Once upon a time, Victoria had a beautiful Year 12 subject called Applied Mathematics. One learned this subject from properly trained teachers and from a beautiful textbook, written by the legendary J. B. “Bernie” Fitzpatrick and the deserves-to-be-legendary Peter Galbraith. Perhaps we’ll devote some future posts on Applied and its Pure companion. It is enough to note that simply throwing out VCE’s Methods and Specialist in their entirety and replacing them with dusty old Pure and Applied would result in a vastly superior, and more modern, curriculum.
Here, we just want to mention one extended topic in that curriculum: dynamics. As it was once taught, dynamics was a deep and incredibly rich topic, a strong and natural reinforcement of calculus and trigonometry and vector algebra, and a stunning demonstration of their power. Such dynamics is “old”, however, and is thus a ready-made target for modernising zealots. And so, over the years this beautiful, coherent and cohering topic has been cut and carved and trivialised, so that in VCE’s Specialist all that remains are a few disconnected, meat-free bones.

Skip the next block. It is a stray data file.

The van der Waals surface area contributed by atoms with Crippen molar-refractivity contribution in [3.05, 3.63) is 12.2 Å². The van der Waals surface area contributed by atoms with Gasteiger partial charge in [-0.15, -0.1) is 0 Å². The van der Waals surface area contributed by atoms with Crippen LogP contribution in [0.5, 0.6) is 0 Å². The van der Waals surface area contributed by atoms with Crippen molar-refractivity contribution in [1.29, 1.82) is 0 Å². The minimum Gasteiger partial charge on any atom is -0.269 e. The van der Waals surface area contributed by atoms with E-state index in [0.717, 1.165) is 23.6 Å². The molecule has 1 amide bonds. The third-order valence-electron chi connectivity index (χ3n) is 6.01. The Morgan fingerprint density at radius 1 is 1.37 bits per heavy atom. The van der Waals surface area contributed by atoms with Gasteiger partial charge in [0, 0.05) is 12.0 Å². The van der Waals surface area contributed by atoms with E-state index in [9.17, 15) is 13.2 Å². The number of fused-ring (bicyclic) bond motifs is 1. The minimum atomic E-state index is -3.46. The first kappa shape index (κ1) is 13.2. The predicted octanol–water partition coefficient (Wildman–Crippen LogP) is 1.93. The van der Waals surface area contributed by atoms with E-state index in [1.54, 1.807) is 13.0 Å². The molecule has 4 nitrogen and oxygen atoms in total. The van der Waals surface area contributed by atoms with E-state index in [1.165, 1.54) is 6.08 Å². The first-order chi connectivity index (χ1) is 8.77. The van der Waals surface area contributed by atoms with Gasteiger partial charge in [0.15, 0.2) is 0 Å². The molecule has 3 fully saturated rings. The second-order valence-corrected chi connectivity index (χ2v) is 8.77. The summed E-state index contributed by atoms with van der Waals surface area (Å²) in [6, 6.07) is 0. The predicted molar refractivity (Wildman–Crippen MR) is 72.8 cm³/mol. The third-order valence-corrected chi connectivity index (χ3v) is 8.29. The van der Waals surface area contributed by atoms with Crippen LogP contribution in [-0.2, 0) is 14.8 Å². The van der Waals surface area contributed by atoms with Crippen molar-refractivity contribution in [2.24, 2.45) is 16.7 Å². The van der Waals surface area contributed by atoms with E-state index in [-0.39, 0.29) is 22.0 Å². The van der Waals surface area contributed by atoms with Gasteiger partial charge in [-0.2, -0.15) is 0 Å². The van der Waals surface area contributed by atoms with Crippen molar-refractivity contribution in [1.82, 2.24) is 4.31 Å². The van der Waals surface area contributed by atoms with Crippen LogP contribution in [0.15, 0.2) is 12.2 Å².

But, whatever is bad the VCAA can strive to make worse. It is clear that, failing the unlikely event that the current curriculum structure is kept, VCAA’s review will result in dynamics disappearing from VCE mathematics entirely. Forever.
First you pay 28 for each kid and 40 pack of three photos plus filler, through the gimmicky exhibits and the marketised nonsense and the insidious computer games, into the winding, dark and crowded hallways, past the broken gadgets without a staff member in sight, until you’re forced to run the final gauntlet through the toy store full of overpriced half-cute crap to the blessèd exit, the entire experience is a rip-off-level short but seemingly interminable, brain-drilling trek through the perfect subterranean monument to modern education.